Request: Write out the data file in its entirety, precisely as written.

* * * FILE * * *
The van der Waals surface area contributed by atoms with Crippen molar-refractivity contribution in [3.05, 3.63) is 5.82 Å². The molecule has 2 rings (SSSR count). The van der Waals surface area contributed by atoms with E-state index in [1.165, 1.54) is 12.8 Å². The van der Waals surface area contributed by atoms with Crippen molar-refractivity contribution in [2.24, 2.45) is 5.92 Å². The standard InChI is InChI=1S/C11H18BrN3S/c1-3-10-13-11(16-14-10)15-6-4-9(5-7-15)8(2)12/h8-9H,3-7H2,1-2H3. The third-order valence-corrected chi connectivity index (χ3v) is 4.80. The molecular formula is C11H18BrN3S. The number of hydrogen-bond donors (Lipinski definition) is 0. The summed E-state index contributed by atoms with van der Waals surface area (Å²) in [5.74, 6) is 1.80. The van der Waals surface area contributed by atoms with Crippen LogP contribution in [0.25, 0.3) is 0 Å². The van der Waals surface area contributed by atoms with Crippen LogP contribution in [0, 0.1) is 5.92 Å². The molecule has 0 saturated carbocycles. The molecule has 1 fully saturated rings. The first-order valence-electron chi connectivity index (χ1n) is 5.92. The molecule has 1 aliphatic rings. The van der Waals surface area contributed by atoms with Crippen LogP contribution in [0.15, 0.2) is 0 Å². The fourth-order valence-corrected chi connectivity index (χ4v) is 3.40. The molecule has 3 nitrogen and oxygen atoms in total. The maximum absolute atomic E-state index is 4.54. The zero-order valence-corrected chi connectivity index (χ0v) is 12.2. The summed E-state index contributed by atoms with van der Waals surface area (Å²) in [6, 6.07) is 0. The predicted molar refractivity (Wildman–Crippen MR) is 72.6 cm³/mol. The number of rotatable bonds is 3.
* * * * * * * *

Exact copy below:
The van der Waals surface area contributed by atoms with Crippen molar-refractivity contribution in [3.05, 3.63) is 5.82 Å². The molecule has 2 rings (SSSR count). The van der Waals surface area contributed by atoms with E-state index in [1.165, 1.54) is 12.8 Å². The van der Waals surface area contributed by atoms with Crippen molar-refractivity contribution in [2.24, 2.45) is 5.92 Å². The standard InChI is InChI=1S/C11H18BrN3S/c1-3-10-13-11(16-14-10)15-6-4-9(5-7-15)8(2)12/h8-9H,3-7H2,1-2H3. The third-order valence-corrected chi connectivity index (χ3v) is 4.80. The molecular formula is C11H18BrN3S. The number of hydrogen-bond donors (Lipinski definition) is 0. The summed E-state index contributed by atoms with van der Waals surface area (Å²) in [5.74, 6) is 1.80. The van der Waals surface area contributed by atoms with Crippen LogP contribution in [0.25, 0.3) is 0 Å². The van der Waals surface area contributed by atoms with Crippen LogP contribution in [0, 0.1) is 5.92 Å². The molecule has 0 saturated carbocycles. The molecule has 1 fully saturated rings. The first-order valence-electron chi connectivity index (χ1n) is 5.92. The molecule has 1 aliphatic rings. The van der Waals surface area contributed by atoms with Crippen LogP contribution in [0.15, 0.2) is 0 Å². The fourth-order valence-corrected chi connectivity index (χ4v) is 3.40. The molecule has 3 nitrogen and oxygen atoms in total. The maximum absolute atomic E-state index is 4.54. The zero-order valence-corrected chi connectivity index (χ0v) is 12.2. The summed E-state index contributed by atoms with van der Waals surface area (Å²) in [6, 6.07) is 0. The predicted molar refractivity (Wildman–Crippen MR) is 72.6 cm³/mol. The number of rotatable bonds is 3.